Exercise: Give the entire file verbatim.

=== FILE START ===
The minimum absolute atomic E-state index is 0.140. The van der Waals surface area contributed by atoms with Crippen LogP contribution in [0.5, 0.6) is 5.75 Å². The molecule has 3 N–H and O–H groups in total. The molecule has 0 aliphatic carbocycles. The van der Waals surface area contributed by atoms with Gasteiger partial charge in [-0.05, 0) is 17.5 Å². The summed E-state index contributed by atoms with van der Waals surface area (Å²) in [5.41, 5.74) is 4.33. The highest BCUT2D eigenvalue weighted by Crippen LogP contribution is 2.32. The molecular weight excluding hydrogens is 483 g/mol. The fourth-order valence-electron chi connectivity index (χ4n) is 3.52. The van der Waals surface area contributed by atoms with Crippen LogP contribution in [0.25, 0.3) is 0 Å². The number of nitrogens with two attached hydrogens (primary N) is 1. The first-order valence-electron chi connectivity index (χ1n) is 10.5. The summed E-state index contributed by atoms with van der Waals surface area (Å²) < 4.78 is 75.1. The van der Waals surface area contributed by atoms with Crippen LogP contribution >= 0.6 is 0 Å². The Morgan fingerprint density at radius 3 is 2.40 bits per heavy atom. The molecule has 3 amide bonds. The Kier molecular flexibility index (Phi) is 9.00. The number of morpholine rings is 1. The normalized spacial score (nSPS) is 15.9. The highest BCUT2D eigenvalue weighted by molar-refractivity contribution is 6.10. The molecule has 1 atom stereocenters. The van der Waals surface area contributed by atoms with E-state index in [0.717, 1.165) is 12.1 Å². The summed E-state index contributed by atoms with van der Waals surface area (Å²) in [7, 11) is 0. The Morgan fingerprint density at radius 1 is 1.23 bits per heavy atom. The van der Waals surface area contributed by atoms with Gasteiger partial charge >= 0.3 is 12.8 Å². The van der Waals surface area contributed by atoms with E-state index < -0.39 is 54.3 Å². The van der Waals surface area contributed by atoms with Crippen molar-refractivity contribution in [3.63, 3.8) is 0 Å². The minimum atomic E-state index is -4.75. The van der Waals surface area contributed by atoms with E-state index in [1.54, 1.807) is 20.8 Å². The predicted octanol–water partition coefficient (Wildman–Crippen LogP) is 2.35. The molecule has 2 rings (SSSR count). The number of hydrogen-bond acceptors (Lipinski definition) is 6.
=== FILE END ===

The minimum absolute atomic E-state index is 0.140. The van der Waals surface area contributed by atoms with Crippen LogP contribution in [0.5, 0.6) is 5.75 Å². The molecule has 3 N–H and O–H groups in total. The molecule has 0 aliphatic carbocycles. The van der Waals surface area contributed by atoms with Gasteiger partial charge in [-0.05, 0) is 17.5 Å². The summed E-state index contributed by atoms with van der Waals surface area (Å²) in [5.41, 5.74) is 4.33. The highest BCUT2D eigenvalue weighted by Crippen LogP contribution is 2.32. The molecular weight excluding hydrogens is 483 g/mol. The fourth-order valence-electron chi connectivity index (χ4n) is 3.52. The van der Waals surface area contributed by atoms with Crippen LogP contribution in [0.25, 0.3) is 0 Å². The number of nitrogens with two attached hydrogens (primary N) is 1. The first-order valence-electron chi connectivity index (χ1n) is 10.5. The summed E-state index contributed by atoms with van der Waals surface area (Å²) < 4.78 is 75.1. The van der Waals surface area contributed by atoms with Crippen LogP contribution >= 0.6 is 0 Å². The Morgan fingerprint density at radius 3 is 2.40 bits per heavy atom. The molecule has 3 amide bonds. The Kier molecular flexibility index (Phi) is 9.00. The number of morpholine rings is 1. The normalized spacial score (nSPS) is 15.9. The highest BCUT2D eigenvalue weighted by molar-refractivity contribution is 6.10. The molecule has 1 atom stereocenters. The van der Waals surface area contributed by atoms with E-state index in [0.717, 1.165) is 12.1 Å². The summed E-state index contributed by atoms with van der Waals surface area (Å²) in [7, 11) is 0. The Morgan fingerprint density at radius 1 is 1.23 bits per heavy atom. The van der Waals surface area contributed by atoms with Gasteiger partial charge >= 0.3 is 12.8 Å². The van der Waals surface area contributed by atoms with E-state index < -0.39 is 54.3 Å². The van der Waals surface area contributed by atoms with Crippen molar-refractivity contribution in [3.63, 3.8) is 0 Å². The minimum atomic E-state index is -4.75. The van der Waals surface area contributed by atoms with E-state index in [1.54, 1.807) is 20.8 Å². The predicted octanol–water partition coefficient (Wildman–Crippen LogP) is 2.35. The molecule has 2 rings (SSSR count). The number of hydrogen-bond acceptors (Lipinski definition) is 6.